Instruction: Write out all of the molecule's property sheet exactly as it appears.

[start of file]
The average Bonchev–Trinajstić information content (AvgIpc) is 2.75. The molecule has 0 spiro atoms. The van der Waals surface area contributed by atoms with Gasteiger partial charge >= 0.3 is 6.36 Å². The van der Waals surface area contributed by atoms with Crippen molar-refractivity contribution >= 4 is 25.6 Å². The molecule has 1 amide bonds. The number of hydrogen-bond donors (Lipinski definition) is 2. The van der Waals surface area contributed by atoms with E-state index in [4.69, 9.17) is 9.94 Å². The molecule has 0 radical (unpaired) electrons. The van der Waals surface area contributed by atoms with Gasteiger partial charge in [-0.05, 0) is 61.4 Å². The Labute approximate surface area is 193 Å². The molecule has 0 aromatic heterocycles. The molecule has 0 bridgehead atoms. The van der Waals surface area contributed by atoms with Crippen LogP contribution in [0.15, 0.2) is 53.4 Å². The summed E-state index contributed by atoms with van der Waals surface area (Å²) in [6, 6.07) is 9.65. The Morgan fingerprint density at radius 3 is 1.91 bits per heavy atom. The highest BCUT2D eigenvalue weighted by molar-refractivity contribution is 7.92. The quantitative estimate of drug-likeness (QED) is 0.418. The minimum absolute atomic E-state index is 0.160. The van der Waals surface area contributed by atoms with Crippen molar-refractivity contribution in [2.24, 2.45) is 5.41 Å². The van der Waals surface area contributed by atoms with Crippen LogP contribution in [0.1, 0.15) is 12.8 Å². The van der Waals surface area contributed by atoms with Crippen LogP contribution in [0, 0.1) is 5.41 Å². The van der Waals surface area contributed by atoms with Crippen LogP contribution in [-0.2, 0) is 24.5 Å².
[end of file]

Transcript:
The average Bonchev–Trinajstić information content (AvgIpc) is 2.75. The molecule has 0 spiro atoms. The van der Waals surface area contributed by atoms with Gasteiger partial charge >= 0.3 is 6.36 Å². The van der Waals surface area contributed by atoms with Crippen molar-refractivity contribution >= 4 is 25.6 Å². The molecule has 1 amide bonds. The number of hydrogen-bond donors (Lipinski definition) is 2. The van der Waals surface area contributed by atoms with E-state index in [4.69, 9.17) is 9.94 Å². The molecule has 0 radical (unpaired) electrons. The van der Waals surface area contributed by atoms with Gasteiger partial charge in [-0.05, 0) is 61.4 Å². The Labute approximate surface area is 193 Å². The molecule has 0 aromatic heterocycles. The molecule has 0 bridgehead atoms. The van der Waals surface area contributed by atoms with Crippen LogP contribution in [0.15, 0.2) is 53.4 Å². The summed E-state index contributed by atoms with van der Waals surface area (Å²) in [6, 6.07) is 9.65. The Morgan fingerprint density at radius 3 is 1.91 bits per heavy atom. The highest BCUT2D eigenvalue weighted by molar-refractivity contribution is 7.92. The quantitative estimate of drug-likeness (QED) is 0.418. The minimum absolute atomic E-state index is 0.160. The van der Waals surface area contributed by atoms with Crippen molar-refractivity contribution in [2.24, 2.45) is 5.41 Å². The van der Waals surface area contributed by atoms with Crippen LogP contribution in [0.1, 0.15) is 12.8 Å². The van der Waals surface area contributed by atoms with Crippen LogP contribution in [0, 0.1) is 5.41 Å². The van der Waals surface area contributed by atoms with Crippen LogP contribution in [-0.2, 0) is 24.5 Å².